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Corporate Social Responsibility in Europe

Corporate Social Responsibility in Europe. Retoric and Realities.(23.07.2009) Do corporate social responsibility (CSR) policies really lead to positive impacts on society and the environment or is it just rhetoric? This is the topic of a new book co-authored by FNI researchers, where focus is on the situation in Europe.

The book presents empirical findings from a range of surveys and in-depth case studies, covering issues such as mitigation of climate change and chemical risk, resource management in marine fisheries, promotion of gender equality and countering of bribery. Sectors covered include the petroleum, fish processing and banking sectors, as well as small and medium-sized enterprises (SMEs) in general.

The book is the final result of the EU-sponsored research project 'Rhetoric and Realities: Analysing Corporate Social Responsibility in Europe (RARE)', where FNI has been part of a research consortium consisting of seven institutions from Germany, Sweden, Italy, Norway, Hungary and the UK.

FNI researchers have made major contributions to the book, focusing on theoretical issues as well as on the petroleum sector:

Elin Lerum BoassonIn the chapter 'Standardized CSR and Climate Performance: Why is Shell Willing but Hydro Reluctant?' Elin Lerum Boasson and Jørgen Wettestad explore whether similar CSR instruments lead to similar climate-related rules and practices in different oil companies, using Shell and Hydro as a case study. Both companies adhere to many of the same CSR instruments, but while Hydro executives have been able to constrain the effects of the instrument adherence, only following instrument requirements that fit their initial approach, Shell leaders have promoted the instruments to be translated into internal rules. However, due to the diversity of the Shell culture, the efforts of its executives have resulted in only limited impact, while in Hydro, it is the strong company culture that has made the corporation resistant to the instruments.

Jørgen WettestadIn the chapter 'CSR in the European Oil Sector: A Mapping of Company Perceptions', Elin Lerum Boasson, Jørgen Wettestad and Maria Bohn find that European oil companies primarily see CSR as a tool to achieve compliance with mandatory social and environmental legislation. Climate change has become the most important CSR issue for the companies, while anti-bribery also has fairly high strategic importance. The most popular CSR instruments adhered to are the Global Compact, OECD Guidelines, Responsible Care, ISO 14001, and the Global Reporting Initiative. As to the contribution of CSR instruments to performance, 'company-specific' instruments seem to be much more important than the 'standardized' instruments.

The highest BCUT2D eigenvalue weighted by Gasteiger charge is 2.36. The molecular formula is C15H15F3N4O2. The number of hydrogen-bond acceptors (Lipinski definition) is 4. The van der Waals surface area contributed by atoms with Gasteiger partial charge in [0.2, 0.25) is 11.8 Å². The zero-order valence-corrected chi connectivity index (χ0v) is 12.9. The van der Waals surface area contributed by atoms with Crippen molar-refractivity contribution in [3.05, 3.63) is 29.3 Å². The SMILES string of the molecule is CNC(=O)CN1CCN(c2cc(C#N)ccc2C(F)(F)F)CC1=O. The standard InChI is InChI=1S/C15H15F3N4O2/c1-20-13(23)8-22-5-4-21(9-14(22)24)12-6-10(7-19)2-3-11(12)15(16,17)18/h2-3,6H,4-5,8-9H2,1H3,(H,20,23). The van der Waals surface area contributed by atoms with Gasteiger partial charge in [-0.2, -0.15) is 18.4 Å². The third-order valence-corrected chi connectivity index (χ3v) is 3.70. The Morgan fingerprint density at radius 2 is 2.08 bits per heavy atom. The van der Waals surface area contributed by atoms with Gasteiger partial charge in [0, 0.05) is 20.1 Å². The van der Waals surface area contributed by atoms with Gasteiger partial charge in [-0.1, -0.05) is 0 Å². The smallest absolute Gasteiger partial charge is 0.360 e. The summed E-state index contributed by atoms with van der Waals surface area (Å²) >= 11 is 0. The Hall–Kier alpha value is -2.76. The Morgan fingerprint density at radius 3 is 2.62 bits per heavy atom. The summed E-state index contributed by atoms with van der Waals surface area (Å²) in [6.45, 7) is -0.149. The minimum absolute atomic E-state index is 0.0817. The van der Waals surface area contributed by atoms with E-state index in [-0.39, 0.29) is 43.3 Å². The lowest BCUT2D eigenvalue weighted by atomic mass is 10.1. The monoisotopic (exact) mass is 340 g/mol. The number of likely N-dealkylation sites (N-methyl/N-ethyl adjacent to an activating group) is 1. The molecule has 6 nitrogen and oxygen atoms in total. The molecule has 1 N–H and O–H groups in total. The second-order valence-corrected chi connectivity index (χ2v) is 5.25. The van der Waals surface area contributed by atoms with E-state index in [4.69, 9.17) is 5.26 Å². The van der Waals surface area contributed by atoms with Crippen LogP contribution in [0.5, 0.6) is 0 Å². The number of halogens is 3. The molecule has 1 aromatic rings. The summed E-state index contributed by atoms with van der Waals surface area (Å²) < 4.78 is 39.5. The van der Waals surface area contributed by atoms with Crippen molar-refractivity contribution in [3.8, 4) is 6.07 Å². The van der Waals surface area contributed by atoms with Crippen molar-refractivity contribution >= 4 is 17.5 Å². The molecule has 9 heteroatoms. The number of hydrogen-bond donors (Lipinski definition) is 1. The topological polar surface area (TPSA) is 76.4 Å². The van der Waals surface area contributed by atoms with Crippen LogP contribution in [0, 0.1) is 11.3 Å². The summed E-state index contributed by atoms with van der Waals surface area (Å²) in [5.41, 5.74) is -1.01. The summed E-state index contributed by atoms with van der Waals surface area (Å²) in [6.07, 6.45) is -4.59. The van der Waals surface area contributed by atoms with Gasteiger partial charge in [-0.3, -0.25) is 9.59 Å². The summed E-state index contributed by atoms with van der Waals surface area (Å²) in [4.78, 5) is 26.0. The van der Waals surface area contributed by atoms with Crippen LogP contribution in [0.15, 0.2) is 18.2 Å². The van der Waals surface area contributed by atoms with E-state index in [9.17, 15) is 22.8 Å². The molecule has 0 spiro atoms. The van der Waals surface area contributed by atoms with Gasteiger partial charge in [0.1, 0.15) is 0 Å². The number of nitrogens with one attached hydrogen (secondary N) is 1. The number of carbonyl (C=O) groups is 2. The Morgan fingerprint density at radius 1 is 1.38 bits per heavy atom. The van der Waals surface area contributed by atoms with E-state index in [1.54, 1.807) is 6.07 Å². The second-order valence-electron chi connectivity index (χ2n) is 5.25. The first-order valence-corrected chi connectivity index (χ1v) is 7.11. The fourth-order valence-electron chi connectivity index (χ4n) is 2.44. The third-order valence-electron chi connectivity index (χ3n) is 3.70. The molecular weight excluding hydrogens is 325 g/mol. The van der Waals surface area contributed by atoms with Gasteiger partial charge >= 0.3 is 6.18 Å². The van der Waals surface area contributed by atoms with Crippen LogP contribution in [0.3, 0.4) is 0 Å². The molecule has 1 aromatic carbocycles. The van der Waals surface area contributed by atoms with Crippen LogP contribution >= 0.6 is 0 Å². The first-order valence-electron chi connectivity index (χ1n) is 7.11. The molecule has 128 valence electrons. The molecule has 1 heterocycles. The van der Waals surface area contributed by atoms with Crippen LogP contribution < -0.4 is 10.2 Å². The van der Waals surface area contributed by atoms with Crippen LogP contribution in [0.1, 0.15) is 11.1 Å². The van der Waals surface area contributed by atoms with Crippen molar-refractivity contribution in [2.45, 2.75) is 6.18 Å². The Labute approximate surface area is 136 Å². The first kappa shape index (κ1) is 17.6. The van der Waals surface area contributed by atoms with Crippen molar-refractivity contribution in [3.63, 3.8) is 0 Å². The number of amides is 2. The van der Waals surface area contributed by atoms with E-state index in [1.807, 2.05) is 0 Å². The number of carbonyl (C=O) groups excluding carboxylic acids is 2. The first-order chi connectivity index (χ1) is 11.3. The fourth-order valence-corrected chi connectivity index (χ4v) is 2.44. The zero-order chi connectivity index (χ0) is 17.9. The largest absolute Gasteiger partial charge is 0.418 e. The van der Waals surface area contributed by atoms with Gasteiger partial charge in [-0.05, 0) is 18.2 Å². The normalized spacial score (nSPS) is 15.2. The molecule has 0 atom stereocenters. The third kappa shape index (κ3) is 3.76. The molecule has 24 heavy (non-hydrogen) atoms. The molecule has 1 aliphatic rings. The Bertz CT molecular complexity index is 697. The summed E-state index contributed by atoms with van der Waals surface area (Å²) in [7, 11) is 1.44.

Jon Birger SkjærsethIn the chapter 'A Framework for Assessing the Sustainability Impact of CSR', Jon Birger Skjærseth and Jørgen Wettestad tackle questions such as: What activities 'count' as CSR? How can we determine the sustainability impact of CSR? How do we establish causal relationships to make sure that for instance the improved environmental performance of a company, which it may claim to result from its beyond compliance efforts, is indeed caused by the corporation taking on specific environmental responsibility – and not merely for instance by closing an economically unviable site?


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Further information:
   Book presentation: PDF leaflet / Edward Elgar Publishing's website
   Read more about FNI's research on European energy and environmental politics
   More information about the RARE project.
   Contact person: Jørgen Wettestad
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 The Fridtjof Nansen Institute (FNI) is an independent foundation engaged in research on international environmental, energy, and resource management politics.
The Institute maintains a multi-disciplinary approach, with main emphasis on political science, economics, and international law.



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